SOUTHINGTON — An 11-building mixed-use development on West Street is under review by the town’s Conservation Commission.
It’s the next step for Texas-based Anthony Properties, a development company looking to build more than 200 apartments as well as retail space.
The Tolles family owns 41 acres at 1303, 1193 and 1177 West St. The land slopes down from the road toward wetlands to the east.
In site plans submitted to the town, Anthony Properties is proposing development that mostly avoids the wetlands but does require filing in about 3,000 square feet of wetlands near the two commercial buildings planned for the corner of West Street and Curtiss Street. The development is also in a buffer area around the wetlands that’s also regulated by the town’s Conservation Commission.Building in the wetlands
During Thursday’s meeting, the commission got an overview of Anthony Properties’ plan but took no action.
Christopher Borowy, the Conservation Commission chairman, said he’s planning a visit to the site so commission members can better understand the company’s plans.
“Ninety-nine percent of their work is outside of any regulated areas,” Borowy said. “There is a very small portion that is proposed to take place within the regulated wetlands itself.”
It’ll be up to the commission to decide if that work in the wetlands should be allowed. Borowy said the commission will look at the impacts of the proposed construction and what alternative building plans could be.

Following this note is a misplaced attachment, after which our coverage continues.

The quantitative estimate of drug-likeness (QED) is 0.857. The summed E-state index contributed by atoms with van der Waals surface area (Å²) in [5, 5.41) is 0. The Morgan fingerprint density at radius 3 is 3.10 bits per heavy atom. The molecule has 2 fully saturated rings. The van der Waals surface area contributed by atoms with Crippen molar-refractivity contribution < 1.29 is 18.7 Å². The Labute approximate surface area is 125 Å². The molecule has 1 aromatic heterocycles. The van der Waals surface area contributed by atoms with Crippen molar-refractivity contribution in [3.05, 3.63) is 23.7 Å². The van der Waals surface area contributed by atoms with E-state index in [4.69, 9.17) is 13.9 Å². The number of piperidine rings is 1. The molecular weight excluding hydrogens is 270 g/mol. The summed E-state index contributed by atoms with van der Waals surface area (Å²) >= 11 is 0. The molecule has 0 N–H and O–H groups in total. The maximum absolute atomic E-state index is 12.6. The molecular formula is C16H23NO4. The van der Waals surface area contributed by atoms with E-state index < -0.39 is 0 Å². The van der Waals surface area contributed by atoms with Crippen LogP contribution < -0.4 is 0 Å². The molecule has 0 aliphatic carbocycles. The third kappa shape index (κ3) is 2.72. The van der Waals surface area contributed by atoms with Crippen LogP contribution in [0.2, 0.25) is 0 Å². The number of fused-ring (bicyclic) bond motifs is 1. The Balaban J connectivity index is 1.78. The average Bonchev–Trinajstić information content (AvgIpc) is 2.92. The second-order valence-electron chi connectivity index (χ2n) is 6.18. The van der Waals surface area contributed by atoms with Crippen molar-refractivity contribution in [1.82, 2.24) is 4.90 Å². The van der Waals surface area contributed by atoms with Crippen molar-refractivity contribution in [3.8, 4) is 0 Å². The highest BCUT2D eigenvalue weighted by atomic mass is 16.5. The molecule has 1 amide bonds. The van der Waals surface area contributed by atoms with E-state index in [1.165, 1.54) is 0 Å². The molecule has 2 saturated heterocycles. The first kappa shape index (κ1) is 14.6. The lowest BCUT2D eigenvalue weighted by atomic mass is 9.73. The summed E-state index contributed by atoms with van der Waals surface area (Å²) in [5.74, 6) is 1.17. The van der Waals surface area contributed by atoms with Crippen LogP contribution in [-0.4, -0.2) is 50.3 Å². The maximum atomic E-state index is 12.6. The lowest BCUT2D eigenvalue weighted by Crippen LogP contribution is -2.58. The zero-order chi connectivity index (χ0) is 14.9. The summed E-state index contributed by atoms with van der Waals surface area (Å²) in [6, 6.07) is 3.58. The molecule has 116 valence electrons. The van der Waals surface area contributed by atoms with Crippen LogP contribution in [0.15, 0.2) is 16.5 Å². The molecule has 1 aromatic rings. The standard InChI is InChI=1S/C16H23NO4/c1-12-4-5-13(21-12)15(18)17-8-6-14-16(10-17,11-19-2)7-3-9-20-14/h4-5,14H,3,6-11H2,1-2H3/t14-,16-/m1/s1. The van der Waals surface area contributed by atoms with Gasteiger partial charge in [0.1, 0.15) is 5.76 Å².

The two areas regulated by the commission are wetlands themselves along with the buffer around wetlands, called an upland review area.
“It’s our goal, minimize activity in those areas,” Borowy said.Mixed-use development
The developer’s plans call for eight residential buildings, two commercial buildings on the corner and a clubhouse on Curtiss Street.
Residential buildings are spread in an irregular pattern on the property to avoid wetlands according to maps submitted to the town.
Company officials said the development's apartments will cater to young professionals and empty-nesters. They believed the project would cost about $54 million.
The Tolles’ property falls in the West Street business zone which has requirements about the ratio of residential to commercial development allowed.
Anthony Properties said the ratio of two-to-one residential to commercial square feet wasn’t achievable with the decline in demand for commercial space. In April, the Planning and Zoning Commission agreed to change the requirement in favor of a five-to-one ratio of residential to commercial space.
“They wanted to make it a little bit more residential and little less business,” said Bob Hammersley, the planning commission chairman.
He said other changes approved included a requirement that 10 percent of the housing in the development be deed-restricted as affordable.
Last year’s vote allowed the project to move forward but the planning commission will have to approve the development’s site plan, which first must get Conservation Commission approval.
Borowy expected a vote on the Anthony Properties application the meeting following the site visit, which hasn’t been scheduled yet.